For example, walking down the long flight of stairs at our ante-bellum New Orleans home proved to be a challenge. Wanting to look macho as I descended the stairs, I did a poor imitation of throwing caution to the wind. With my Mr. Magoo bifocals adding an unwelcome handicap, I was a sad sight as I bumped along, gripping the railing while doing my best imitation of Walter Brennan.

Cabbing was a problem. Thirteen of us required multiple Uber vehicles, some with a third seat that necessitated clambering over or through the second row of seats. Anxious to show my agility, I usually chose the third seat and managed to squeeze my way in. Exiting was another story. I spent a good deal of time on my knees, and willingly reached out my fingers to grasp at least one helping hand that would prevent me from falling face first into the gutter. So much for balance.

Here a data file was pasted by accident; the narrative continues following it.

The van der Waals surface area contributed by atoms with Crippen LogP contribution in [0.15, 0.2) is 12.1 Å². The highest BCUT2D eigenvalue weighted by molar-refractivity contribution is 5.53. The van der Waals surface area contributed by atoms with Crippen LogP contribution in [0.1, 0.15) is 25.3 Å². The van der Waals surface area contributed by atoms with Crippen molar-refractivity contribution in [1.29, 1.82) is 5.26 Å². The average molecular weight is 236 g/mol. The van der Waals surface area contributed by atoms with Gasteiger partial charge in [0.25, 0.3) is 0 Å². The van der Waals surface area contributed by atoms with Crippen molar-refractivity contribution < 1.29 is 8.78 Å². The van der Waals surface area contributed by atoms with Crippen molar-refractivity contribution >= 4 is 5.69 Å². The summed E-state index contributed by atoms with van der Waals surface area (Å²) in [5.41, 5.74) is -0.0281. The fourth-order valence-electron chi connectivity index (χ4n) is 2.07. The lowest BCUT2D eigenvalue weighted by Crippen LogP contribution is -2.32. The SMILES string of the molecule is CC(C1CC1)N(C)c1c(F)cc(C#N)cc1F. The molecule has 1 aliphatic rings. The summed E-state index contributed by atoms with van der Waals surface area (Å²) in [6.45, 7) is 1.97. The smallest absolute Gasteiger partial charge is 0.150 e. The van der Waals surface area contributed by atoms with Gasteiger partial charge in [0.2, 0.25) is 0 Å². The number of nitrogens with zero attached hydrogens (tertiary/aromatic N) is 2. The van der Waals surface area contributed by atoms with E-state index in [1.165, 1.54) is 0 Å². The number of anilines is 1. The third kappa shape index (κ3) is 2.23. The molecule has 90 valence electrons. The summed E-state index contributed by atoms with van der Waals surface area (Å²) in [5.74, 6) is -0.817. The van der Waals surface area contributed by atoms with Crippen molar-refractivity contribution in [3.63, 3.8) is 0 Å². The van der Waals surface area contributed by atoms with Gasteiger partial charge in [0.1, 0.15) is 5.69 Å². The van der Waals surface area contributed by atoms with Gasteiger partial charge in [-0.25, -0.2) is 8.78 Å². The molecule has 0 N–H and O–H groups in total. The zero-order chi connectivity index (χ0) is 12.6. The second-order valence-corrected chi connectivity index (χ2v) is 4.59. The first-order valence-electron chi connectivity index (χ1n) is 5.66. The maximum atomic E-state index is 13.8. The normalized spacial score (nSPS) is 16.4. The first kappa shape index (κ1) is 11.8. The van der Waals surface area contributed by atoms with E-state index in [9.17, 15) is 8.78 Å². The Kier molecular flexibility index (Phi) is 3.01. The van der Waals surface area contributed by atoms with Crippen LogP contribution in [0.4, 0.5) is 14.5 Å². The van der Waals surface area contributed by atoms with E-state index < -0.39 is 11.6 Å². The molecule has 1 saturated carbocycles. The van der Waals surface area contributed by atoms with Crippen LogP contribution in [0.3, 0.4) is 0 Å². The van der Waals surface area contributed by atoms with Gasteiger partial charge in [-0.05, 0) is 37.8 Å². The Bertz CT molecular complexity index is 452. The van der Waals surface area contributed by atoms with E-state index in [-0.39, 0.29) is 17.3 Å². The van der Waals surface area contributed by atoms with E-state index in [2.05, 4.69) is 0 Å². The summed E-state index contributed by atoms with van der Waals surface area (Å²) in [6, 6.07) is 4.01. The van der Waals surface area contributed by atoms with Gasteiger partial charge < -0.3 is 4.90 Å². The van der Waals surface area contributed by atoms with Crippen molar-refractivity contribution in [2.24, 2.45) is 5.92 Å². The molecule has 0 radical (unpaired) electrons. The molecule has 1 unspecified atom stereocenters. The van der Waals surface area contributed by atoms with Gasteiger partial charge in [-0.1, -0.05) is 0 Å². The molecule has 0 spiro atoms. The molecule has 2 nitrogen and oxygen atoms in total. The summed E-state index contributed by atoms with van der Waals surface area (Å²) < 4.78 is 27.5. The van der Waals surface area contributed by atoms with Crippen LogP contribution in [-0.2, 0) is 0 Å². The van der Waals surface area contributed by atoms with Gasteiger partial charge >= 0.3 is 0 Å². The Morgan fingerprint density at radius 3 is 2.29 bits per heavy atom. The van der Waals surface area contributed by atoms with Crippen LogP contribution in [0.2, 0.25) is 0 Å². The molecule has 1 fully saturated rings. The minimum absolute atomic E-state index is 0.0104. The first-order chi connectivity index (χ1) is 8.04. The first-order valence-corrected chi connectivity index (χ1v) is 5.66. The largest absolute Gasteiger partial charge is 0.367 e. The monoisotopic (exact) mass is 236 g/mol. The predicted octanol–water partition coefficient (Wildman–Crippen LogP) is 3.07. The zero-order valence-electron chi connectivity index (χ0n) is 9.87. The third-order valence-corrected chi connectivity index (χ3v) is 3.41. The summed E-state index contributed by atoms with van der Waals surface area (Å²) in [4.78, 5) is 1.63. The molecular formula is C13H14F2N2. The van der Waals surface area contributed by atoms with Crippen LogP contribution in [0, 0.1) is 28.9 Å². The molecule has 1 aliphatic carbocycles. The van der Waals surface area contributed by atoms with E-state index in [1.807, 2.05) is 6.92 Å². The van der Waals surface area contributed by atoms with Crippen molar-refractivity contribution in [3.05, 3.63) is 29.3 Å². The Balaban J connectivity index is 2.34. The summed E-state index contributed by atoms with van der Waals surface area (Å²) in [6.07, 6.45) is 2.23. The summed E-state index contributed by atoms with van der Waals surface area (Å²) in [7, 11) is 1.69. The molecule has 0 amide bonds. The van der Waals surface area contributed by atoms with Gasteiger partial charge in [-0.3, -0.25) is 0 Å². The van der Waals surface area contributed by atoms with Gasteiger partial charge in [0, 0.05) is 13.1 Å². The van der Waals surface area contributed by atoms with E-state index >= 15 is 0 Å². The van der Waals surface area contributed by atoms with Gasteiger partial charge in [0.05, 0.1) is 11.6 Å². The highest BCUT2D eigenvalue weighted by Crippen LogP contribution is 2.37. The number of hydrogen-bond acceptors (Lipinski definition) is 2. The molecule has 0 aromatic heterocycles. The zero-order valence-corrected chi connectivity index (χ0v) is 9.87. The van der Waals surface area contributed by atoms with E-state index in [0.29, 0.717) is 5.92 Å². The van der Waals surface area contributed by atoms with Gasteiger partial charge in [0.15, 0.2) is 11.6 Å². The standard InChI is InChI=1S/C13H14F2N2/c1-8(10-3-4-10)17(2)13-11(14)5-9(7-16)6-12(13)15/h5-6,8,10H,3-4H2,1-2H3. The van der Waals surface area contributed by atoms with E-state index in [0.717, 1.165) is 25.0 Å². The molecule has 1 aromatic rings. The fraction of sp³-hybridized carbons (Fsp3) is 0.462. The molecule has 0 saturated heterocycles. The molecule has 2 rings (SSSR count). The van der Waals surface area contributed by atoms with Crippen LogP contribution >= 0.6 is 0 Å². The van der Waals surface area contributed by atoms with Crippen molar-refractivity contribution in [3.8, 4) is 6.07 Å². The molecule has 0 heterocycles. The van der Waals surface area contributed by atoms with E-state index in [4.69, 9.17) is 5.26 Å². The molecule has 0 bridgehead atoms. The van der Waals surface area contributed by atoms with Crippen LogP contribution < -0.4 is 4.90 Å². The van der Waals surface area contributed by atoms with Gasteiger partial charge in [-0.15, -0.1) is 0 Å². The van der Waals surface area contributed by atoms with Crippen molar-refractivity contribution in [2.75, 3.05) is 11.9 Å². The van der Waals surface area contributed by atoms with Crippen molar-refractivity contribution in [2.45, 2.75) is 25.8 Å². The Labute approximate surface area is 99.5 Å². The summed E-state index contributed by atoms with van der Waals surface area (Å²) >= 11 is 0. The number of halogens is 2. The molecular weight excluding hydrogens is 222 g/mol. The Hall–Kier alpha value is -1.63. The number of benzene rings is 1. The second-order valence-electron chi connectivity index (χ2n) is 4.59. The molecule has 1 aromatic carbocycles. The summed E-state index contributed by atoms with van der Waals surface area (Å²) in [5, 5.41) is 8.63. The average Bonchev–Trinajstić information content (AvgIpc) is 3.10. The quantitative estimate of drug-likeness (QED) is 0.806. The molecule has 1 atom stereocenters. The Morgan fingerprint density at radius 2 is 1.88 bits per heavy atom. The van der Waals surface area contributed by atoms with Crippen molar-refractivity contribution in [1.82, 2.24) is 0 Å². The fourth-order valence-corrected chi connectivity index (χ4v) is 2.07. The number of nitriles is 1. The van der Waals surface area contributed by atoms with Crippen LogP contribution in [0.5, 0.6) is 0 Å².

As the trip wore on, I wondered why I seemed to be aging rapidly. After all, I didn’t seem to have these problems in Ojai. And then it struck me. I wasn’t getting older. No, I had just inadvertently surrounded myself with a phalanx of younger people. I was usually with people closer to my age to whom I compared favorably. I just needed to find those older people and reinsert myself into their midst.

So I came home to Ojai and went to the athletic club. I hopped onto the treadmill between two lovely older women and sneaked a furtive look at the speed and grade that they had set on their machines. I set mine a notch above theirs. At the end of my one hour, three-mile trek I smiled and felt much younger. I’ll do the same thing again tomorrow. Hope those ladies show up.

 

Time is a fickle thing